‘Fiasco’ - row as council vote to close inquiry into ‘inappropriate’ innovation centre loan
PUBLISHED: 19:38 08 October 2020
A council voted to close a probe into losses at a £6m West Norfolk business hub, despite opposition politicians branding the issue a “fiasco”.
King’s Lynn and West Norfolk Borough Council (KLWNBC) has voted to accept the findings of a lawyer who was asked to look into what went wrong with the King’s Lynn Innovation Centre (KLIC).
Solicitor Alison Lowton ended her investigation early after saying it was not needed as the council had done such a good job investigating the issue itself.
The authority lent £2.75m of public money to enterprise agency NWES to construct the building.
But the firm defaulted on the loan leaving the council with the building which had cost £6m of public money to build, but worth only £2.4m, surveyors found.
An internal report in February found “many weaknesses” and said the loan was “inappropriate”.
At a cabinet meeting in June, councillors were told Ms Lowton’s findings, and at a special full council meeting held on Thursday, October 8, councillors debated whether to accept her report.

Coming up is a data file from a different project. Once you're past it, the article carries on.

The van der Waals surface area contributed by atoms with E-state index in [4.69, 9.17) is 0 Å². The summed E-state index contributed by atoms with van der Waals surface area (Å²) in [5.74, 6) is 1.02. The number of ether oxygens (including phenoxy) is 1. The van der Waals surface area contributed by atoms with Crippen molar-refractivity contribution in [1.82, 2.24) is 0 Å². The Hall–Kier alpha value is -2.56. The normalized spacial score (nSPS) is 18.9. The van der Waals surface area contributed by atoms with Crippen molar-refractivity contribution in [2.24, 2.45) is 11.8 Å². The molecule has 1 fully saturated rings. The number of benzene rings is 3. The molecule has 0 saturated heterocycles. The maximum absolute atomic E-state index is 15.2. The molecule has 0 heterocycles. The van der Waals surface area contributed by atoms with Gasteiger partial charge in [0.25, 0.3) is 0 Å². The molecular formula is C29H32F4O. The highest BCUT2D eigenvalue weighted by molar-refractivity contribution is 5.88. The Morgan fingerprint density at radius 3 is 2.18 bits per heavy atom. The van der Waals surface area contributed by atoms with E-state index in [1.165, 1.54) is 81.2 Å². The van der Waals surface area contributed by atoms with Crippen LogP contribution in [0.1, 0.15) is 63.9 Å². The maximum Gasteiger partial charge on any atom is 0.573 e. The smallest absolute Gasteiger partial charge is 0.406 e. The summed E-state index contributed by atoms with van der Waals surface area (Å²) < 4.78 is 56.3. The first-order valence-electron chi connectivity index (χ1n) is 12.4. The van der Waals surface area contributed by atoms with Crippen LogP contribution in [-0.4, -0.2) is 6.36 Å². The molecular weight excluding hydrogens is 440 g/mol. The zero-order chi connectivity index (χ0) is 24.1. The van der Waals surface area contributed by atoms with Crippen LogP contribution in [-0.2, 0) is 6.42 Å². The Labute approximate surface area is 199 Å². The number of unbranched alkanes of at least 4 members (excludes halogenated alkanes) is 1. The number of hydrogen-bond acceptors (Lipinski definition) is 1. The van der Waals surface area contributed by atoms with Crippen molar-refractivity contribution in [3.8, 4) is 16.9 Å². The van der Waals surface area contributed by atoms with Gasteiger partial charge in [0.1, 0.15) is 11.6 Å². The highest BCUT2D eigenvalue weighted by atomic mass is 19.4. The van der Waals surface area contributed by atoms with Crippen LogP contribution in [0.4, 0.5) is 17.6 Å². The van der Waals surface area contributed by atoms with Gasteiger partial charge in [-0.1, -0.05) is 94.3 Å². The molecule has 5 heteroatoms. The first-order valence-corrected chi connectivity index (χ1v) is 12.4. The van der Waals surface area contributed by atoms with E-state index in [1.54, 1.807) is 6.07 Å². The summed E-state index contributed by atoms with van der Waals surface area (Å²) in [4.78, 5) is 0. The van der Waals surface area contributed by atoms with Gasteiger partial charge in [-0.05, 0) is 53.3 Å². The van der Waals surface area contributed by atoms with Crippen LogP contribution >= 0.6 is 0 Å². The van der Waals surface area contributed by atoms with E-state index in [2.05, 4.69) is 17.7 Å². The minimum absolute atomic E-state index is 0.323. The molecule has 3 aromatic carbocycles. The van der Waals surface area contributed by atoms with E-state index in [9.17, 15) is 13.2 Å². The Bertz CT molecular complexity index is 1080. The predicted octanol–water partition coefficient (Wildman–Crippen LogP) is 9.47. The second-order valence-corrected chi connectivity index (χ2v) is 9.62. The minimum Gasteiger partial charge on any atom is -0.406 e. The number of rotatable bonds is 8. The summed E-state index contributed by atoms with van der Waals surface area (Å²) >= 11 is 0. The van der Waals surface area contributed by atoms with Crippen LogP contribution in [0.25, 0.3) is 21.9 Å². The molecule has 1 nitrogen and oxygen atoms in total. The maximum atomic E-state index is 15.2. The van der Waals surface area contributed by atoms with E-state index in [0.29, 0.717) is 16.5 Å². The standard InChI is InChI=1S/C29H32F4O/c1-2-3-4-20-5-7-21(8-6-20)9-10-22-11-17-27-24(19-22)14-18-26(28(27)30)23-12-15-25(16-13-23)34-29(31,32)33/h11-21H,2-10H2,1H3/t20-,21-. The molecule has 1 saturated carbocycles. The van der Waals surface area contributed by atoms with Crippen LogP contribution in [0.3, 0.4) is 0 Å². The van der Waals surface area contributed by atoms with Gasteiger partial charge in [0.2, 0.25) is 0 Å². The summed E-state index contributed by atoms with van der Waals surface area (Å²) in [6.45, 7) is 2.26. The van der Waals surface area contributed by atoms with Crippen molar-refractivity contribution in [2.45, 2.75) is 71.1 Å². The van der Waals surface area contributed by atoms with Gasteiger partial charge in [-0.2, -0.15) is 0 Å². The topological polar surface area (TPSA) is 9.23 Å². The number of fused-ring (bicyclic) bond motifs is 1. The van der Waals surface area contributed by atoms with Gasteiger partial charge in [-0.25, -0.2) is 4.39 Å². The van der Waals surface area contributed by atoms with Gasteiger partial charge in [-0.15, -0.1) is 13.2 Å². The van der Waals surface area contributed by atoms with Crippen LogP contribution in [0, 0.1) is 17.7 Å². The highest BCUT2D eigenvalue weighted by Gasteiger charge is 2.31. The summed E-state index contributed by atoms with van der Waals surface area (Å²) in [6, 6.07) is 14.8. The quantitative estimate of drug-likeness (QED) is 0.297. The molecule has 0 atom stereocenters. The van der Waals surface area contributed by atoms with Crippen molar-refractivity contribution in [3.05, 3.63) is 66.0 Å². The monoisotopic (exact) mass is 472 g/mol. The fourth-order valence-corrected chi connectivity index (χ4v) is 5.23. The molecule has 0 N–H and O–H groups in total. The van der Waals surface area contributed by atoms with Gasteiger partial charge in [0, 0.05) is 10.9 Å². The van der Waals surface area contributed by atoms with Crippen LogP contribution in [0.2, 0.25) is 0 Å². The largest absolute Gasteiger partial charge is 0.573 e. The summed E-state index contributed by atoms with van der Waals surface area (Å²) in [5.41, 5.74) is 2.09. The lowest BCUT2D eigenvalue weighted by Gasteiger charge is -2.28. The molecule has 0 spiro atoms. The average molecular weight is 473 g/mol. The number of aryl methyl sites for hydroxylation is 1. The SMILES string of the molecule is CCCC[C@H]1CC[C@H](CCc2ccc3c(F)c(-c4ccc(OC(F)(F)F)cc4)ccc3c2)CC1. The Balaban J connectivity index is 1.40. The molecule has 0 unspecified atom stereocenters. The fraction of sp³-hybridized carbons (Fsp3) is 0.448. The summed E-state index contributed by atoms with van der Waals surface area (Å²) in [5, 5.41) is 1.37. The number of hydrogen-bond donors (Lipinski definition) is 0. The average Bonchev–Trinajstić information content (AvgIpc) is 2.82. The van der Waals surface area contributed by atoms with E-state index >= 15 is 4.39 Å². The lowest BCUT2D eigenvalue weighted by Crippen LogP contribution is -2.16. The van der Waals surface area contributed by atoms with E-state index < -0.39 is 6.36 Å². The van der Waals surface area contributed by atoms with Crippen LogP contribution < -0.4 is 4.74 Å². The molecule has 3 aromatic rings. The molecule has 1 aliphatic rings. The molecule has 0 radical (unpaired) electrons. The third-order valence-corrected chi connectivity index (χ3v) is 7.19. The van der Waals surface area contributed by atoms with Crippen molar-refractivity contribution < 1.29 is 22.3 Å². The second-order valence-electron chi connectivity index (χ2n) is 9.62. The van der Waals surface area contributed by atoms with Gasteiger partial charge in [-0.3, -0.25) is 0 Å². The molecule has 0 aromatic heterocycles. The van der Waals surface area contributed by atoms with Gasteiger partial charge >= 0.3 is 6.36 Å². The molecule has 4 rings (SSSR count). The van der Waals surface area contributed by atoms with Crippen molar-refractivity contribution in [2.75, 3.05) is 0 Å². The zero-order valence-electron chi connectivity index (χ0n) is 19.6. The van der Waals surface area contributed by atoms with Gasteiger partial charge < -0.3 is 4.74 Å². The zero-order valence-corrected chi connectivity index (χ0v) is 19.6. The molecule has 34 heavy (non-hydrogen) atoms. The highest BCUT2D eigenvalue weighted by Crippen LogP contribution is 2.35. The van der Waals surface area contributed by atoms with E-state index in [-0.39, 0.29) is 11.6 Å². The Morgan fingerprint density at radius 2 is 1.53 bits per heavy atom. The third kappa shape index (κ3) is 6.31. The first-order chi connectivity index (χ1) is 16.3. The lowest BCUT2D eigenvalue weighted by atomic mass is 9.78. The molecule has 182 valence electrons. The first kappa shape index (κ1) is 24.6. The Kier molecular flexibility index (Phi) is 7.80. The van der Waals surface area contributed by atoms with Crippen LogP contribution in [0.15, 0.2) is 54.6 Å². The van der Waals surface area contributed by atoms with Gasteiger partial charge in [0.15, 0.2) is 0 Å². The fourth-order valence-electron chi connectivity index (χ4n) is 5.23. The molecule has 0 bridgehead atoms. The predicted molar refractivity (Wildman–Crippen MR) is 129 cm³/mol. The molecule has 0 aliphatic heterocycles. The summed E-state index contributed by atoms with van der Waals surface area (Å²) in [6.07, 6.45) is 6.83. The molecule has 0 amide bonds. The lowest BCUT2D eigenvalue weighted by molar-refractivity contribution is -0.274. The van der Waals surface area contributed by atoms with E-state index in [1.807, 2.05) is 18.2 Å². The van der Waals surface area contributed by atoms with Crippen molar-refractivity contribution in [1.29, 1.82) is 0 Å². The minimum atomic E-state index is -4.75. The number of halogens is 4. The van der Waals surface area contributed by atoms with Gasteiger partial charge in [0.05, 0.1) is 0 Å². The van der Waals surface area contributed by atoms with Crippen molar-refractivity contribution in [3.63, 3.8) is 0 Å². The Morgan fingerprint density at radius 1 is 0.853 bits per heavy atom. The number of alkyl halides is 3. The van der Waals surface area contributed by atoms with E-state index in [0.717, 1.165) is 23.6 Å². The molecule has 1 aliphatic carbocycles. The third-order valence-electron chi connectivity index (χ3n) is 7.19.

Opposition councillors called for a full investigation into KLIC.
Green Party councillor Michael de Whalley called the issue “the KLIC fiasco” and said: “To do anything less risks bringing this council into disrepute.”
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And Labour councillor Jo Rust added: “This building could be a jewel in the crown of King’s Lynn.
“Nobody is going to look at the KLIC building and feel satisfied.”
Labour councillor Charles Joyce added: “No sore will heal until the corruption is dug out of it. Where did the money go? Who are the guilty men and women?”
Labour group leader John Collop added: “I’m very upset this hasn’t been taken seriously.”
But Conservative councillor Graham Middleton said: “No one’s trying to hide behind the facts that something’s gone wrong. We have put plans in place to rectify.”
Council leader Brian Long said: “Until someone’s put in the stocks on the Tuesday Market Place we won’t have concluded this.”
He said “conspiracy theorists” wanting an inquiry should contact fraud teams with evidence.
He added: “If they think there’s wrongdoing there is a body that can investigate called the police - I would direct them to them. Put up or shut up, is what I would say.”
The council voted to accept the report and close the inquiry, with 25 votes in favour, 23 votes against and 2 abstentions.
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